Our adventure begins in a private meeting room at the Castle Mountain Day Lodge where we meet everyone. Cam and Doug, our guides for the day, hook us up with backpacks, avalanche gear, and bagged lunches before launching a crash course on avalanche safety. It's a good refresher as we haven't taken avalanche training or used a beacon in several years. While it's a sobering subject, we are comforted in hearing there hasn't been an incident in Powder Stagecoach's 8 year history.

Next stop is the Huckleberry Chair. We will ride up, complete avy training, and meet the snowcat. It's a beautiful morning, mild and calm, unlike my heart. I gaze up at Mount Haig and wonder what the other side looks like - the cat skiing side. It's exciting, but daunting not knowing exactly what we're getting ourselves into. Jason Crawford, Castle Mountain Resort Sales & Marketing Manager, assures us the terrain is "mellower than the rest of the resort." That doesn't say much given that Castle has some of Canada's most challenging terrain, but I decide to put on my big girl pants.

Heading up Huckleberry Chair in my Big Girl Pants
By the time we've successfully rescued a backpack (beacon practice), the cat is parked and waiting for us. "Hey, everyone gets a seat!" someone jokes. While the cat can comfortably accommodate 12, there are only 9 of us on board. The cat skiing veterans in our midst quickly hook up their iPod so we have tunes for the ride. Van Halen's Runnin' With The Devil sets the tone and everyone is jovial. "We come here every year," the guy in front of us says gleefully, "One year we skied in 6 feet of powder!" Oh em gee... I can't even imagine! Our intrepid cat mates are warming up for a big trip to Revelstoke later in the season. Castle, they say, is a great place to get a taste of backcountry skiing in a safe atmosphere. The mountain is checked frequently and bombed as needed to reduce the risk of avalanches.

Avalanche Beacon Practice
Image Credit: Powder Stagecoach, Castle Mountain Resort
Kheang and the Snow Cat
One long song (Hotel California) later, it's time to disembark. Our instructions are simple - head down one at a time and follow calls in the trees so we all go down the same way. At the bottom, take the ski out back to the lift and repeat. Oh, and smile for the photographer!

Ready to Rip!
Image Credit: Powder Stagecoach, Castle Mountain Resort
We're the only people on the mountain and it's pure bliss. Aside from shusshing snow and the occasional whoop for joy, or signalling yodel from the guides, it's silent. There aren't even cars in the valley as the road is closed on this side of the mountain. I take a moment to savor it before making my first turns. Although there's another cat skiing group booked on the same day, we never see them as they ride up in the cat while we ski down. It's like we have our own private mountain!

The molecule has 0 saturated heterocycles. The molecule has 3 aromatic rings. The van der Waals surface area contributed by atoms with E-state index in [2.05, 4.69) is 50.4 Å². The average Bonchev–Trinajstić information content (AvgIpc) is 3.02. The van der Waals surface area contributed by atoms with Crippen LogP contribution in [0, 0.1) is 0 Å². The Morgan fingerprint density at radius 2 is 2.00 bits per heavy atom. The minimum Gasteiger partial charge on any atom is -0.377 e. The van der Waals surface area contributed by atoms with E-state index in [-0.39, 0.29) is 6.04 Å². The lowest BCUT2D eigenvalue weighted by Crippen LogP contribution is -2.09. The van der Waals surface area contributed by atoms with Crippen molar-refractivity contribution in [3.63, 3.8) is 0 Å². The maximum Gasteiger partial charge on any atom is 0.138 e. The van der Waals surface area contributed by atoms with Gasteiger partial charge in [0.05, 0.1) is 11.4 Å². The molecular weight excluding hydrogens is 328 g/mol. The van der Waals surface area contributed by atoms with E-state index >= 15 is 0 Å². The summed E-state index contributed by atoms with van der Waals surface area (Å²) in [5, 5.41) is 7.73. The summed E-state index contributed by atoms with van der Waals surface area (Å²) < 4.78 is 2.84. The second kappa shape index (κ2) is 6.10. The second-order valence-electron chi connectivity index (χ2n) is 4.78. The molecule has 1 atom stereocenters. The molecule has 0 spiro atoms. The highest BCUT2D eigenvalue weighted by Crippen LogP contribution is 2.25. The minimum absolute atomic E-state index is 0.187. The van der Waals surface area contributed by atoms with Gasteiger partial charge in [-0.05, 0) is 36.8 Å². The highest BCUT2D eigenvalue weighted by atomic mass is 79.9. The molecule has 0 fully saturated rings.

Preparing to drop in!
Kheang on Roll Your Own
Image Credit: Powder Stagecoach, Castle Mountain Resort
Karen Cruisin' the Castle
Image Credit: Powder Stagecoach, Castle Mountain Resort
True to Jason's word, the terrain isn't too demanding pitchwise, but conditions are slightly challenging given the rain a few days prior to our arrival (rare for this area in January).  I'm thankful for my sweet loaner skis that can bust through the hard stuff, and for guides who know where the powder stashes are! It's definitely more fun skiing powder and Castle usually gets a TON! Two weeks after our visit, the mountain is hit with 90 cm of freshies. Next year, I'm going in February!!

Castle Mountain Storm Cam - February 6, 2017
Almost 40 cm of snow in 24 hours!!
After a fast ski out down Ski-Daddle Trail, we get to do it again. The cat drops us off at a different point on the ridge, so we can once more make first tracks. It's a pretty sweet setup! I wonder how they can keep ungroomed terrain "fresh" day after day and learn that the wind and new snow fill in tracks on the Powder Stagecoach's days off.

Amazing views
Image Credit: Powder Stagecoach, Castle Mountain Resort
Cat Skiing at Castle Mountain
Image Credit: Powder Stagecoach, Castle Mountain Resort
The cat runs 'til 3:30 pm, but we duck out early to check on the kids (little one is shy) and take a break. We're happy to hear the girls made some friends, had a hot lunch, colored, watched a movie, and are on their second ski lesson! After a quick bite, we head back out to ski until it's time for the après. We debate doing a couple more runs with the cat or resort skiing, but we've missed the cat, so we decide on the latter.

Mm.. lunch. Came with cookies, but I already ate 'em. 
Later, with drinks in hand, we mingle and check out the amazing photos from the day (professional photos available on USB for $30). The après event included in the cat skiing package is the perfect ending to a perfect day! I am inspired to ski better so I can go on more adventures like this!

Après-ski beverages sponsored by Big Rock
If you've always wanted to try backcountry skiing, but don't have avalanche training or gear, cat skiing with the Powder Stagecoach at Castle Mountain is the ultimate adventure made easy. Besides not having to get yourself to the top of a mountain, avalanche gear and training are provided, the terrain is monitored and bombed as needed to reduce the risk, your group has its own photographer, and great guides know where to find the best snow! Fat ski rentals are available onsite at Alpenland Pro Shop, and continental breakfast, lunch, and a beer are included. All you have to do is get down the mountain!